DailyTech reported last week that
Pluto was coming close to being dismissed as an official planet of our solar
system. Pluto, which was first discovered in 1930, has been the subject of
debate for astronomers for over 70 years. The International Astronomical
Union's 2,500 astronomers (representing 75 countries) gathered to decide the
fate of Pluto and the results are in.
The International Astronomical Union (IAU) voted to demote Pluto from the
ranks of the solar system's now 8 planets. The decision comes as Pluto no
longer fits the newly ratified definition of a planet decided upon by the IAU
this week. The new definition states that a planet is “a celestial body that is
in orbit around the sun, has sufficient mass for its self-gravity to overcome
rigid body forces so that it assumes a ...nearly round shape, and has cleared
the neighborhood around its orbit.”
Pluto does not clear the neighborhood around its orbit
because its orbit overlaps with its much larger neighbor Neptune. This
therefore disqualifies it from planet status according to the IAU. Instead,
Pluto will be classified as a dwarf planet and join the ranks of other dwarf
planets such as Ceres, which lies between Mars and Jupiter and 2003 UB313 or
‘Xena’ as discoverer Michael Brown of the California Institute of Technology
has nicknamed it. ‘Xena’ is an icy object that lies after Pluto and is slightly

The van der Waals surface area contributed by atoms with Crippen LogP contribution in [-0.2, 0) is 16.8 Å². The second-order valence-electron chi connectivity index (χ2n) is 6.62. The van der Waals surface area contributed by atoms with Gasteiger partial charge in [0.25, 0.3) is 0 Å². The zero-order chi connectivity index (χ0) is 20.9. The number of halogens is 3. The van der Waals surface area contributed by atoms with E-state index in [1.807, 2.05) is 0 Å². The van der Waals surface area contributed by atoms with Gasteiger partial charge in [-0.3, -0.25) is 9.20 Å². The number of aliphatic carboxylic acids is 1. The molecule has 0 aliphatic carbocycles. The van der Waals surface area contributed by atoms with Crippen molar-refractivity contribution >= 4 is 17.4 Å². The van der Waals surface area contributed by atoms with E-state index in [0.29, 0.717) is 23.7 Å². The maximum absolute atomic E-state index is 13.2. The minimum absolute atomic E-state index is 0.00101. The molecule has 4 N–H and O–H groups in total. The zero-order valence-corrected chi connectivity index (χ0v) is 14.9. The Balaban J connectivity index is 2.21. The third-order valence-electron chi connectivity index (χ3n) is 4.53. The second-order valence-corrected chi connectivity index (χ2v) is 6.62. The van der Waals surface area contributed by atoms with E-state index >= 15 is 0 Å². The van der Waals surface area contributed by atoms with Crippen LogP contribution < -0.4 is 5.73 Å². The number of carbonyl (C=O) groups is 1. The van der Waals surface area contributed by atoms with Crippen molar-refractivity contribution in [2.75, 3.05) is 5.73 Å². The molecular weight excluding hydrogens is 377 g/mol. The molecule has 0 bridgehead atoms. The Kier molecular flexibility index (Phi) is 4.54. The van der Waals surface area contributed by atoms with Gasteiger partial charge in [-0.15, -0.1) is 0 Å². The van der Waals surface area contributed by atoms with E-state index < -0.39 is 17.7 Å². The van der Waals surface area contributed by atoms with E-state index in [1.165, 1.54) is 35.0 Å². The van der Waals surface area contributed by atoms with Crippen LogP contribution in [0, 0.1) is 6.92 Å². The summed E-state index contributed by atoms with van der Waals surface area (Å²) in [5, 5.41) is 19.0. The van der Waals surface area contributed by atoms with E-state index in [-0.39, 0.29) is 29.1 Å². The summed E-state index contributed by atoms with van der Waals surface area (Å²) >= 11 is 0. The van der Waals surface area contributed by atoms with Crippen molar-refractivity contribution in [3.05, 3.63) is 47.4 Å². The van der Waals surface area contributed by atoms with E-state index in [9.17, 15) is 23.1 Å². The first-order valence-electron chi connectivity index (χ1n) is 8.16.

larger than the now dwarf planet.
quote: The IAU therefore resolves that planets and other bodies in our Solar System be defined into three distinct categories in the following way:
(1) A classical planet is a celestial body that (a) is in orbit around the Sun, (b) has sufficient mass for its self-gravity to overcome rigid body forces so that it assumes a hydrostatic equilibrium (nearly round) shape, and (c) has cleared the neighbourhood around its orbit.
(2) A dwarf planet is a celestial body that (a) is in orbit around the Sun, (b) has sufficient mass for its self-gravity to overcome rigid body forces so that it assumes a hydrostatic equilibrium (nearly round) shape, (c) has not cleared the neighbourhood around its orbit, and (d) is not a satellite.
(3) All other objects orbiting the Sun shall be referred to collectively as "Small Solar System Bodies".